Tell us about your journey.
My journey is holistic, which is to say full circle. I have always been a storyteller. In school, I studied creative writing and journalism with a focus on the environment. When I came to New York City, I found my footing in the publishing world working at art, culture, and fashion magazines. Eventually, I decided that I wanted to be more intentional with the stories I was telling. I took some time to focus on developing my spiritual life and recovering from some intense burnout before I was connected to my co-founder and we started Atmos. As a climate and culture publication, I see it as a natural integration of all my passions and lived experiences: the creativity I learned from working in the art and culture space, the lens of connectivity I learned to see everything through in my spiritual studies, the storytelling that has always been in my nature, and my lifelong love of the environment.
Where do you get inspiration for your work?
My inspiration can always be traced back to a common source: nature. Every week, I write a deep ecology newsletter for Atmos called The Overview. For each edition, I look to a different aspect of the natural world as a way of speaking about what we are currently experiencing as a collective, and how we can understand it as a teaching. The same goes for every volume of Atmos we create; they all start from a place of reverence for some aspect of our universe.
How did you first get interested in sustainability?
I came to sustainability from a place of healing. After almost a decade of working in publishing, I began to shift my attention from my external life to my internal life. As I explored more systems of holistic and spiritual wellness, I began to understand that sustainability is our natural state—it’s just that we have forgotten. For anyone to really change, they must change from the inside out. When we create the conditions for sustainability within ourselves, we begin to create them around us.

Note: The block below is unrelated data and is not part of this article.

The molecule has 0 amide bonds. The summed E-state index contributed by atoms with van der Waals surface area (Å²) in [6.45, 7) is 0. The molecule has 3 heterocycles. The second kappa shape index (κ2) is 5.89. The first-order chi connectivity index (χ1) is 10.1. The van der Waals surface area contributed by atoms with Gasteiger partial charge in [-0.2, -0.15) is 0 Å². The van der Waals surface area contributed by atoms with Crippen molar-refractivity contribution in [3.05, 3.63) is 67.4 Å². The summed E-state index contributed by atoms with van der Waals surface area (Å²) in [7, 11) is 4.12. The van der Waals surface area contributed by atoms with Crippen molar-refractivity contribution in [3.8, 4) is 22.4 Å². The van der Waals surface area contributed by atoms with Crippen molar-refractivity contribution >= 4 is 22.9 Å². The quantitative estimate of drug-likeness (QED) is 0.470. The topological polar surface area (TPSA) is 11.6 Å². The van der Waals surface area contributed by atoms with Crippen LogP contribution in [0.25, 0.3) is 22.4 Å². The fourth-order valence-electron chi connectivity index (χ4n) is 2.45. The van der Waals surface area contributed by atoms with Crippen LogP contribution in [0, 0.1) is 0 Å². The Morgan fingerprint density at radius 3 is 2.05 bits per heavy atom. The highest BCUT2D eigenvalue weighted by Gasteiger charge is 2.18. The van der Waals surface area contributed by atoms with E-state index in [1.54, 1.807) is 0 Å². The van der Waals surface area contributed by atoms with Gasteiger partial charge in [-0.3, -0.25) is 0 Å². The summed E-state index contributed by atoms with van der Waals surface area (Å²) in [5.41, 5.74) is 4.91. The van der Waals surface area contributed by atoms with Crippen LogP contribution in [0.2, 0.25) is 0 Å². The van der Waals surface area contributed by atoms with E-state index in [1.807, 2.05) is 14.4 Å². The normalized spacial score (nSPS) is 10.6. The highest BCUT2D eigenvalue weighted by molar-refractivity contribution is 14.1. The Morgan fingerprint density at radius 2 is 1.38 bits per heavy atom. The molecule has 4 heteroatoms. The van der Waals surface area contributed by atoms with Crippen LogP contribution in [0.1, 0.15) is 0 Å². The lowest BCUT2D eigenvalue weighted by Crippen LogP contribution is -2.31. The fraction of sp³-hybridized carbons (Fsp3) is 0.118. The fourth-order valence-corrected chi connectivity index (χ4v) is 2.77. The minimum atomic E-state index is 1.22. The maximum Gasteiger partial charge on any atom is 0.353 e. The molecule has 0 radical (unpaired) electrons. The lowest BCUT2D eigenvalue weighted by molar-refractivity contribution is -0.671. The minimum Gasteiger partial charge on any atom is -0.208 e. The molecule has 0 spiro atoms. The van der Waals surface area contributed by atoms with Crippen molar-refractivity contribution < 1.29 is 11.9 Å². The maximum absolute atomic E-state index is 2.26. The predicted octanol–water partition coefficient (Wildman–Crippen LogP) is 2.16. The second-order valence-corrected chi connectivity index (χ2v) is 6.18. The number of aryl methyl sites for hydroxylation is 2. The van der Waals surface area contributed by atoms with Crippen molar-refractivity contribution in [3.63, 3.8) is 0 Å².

What cause or causes are important to you?
I am interested in re-naturalization, which I consider to be a framework of practices for remembering that we are part of nature, and bridging the divide that we have created between humanity and the rest of the world. I see this work as being deeply intertwined with transformative justice, which reminds us that there can be no restoration of balance for the planet without the same for the people who inhabit it. The transformational aspect of it speaks to the fact that justice within our current systems isn’t enough; we need to transform the system itself—to shift our paradigm as a species.
What’s something you’re excited about?
I’m excited about Atmos Volume 06, which we have just started working on.
What motivated you to start Atmos?
I started Atmos with my cofounder Jake Sargent out of a place of curiosity. We wondered why narratives around the climate crisis were always so clinical and data-driven. We wanted to know if it would be possible to marry mediums and languages for talking about this issue that we don’t often see in the same space: science and spirituality, reporting and poetry, critical thinking and creativity, climate and culture. It’s my belief that if we want to change the story, we have to change the storytelling—and that means illuminating the ecological crisis as a human crisis, reaching people from a place of psychology, emotion, and spirit.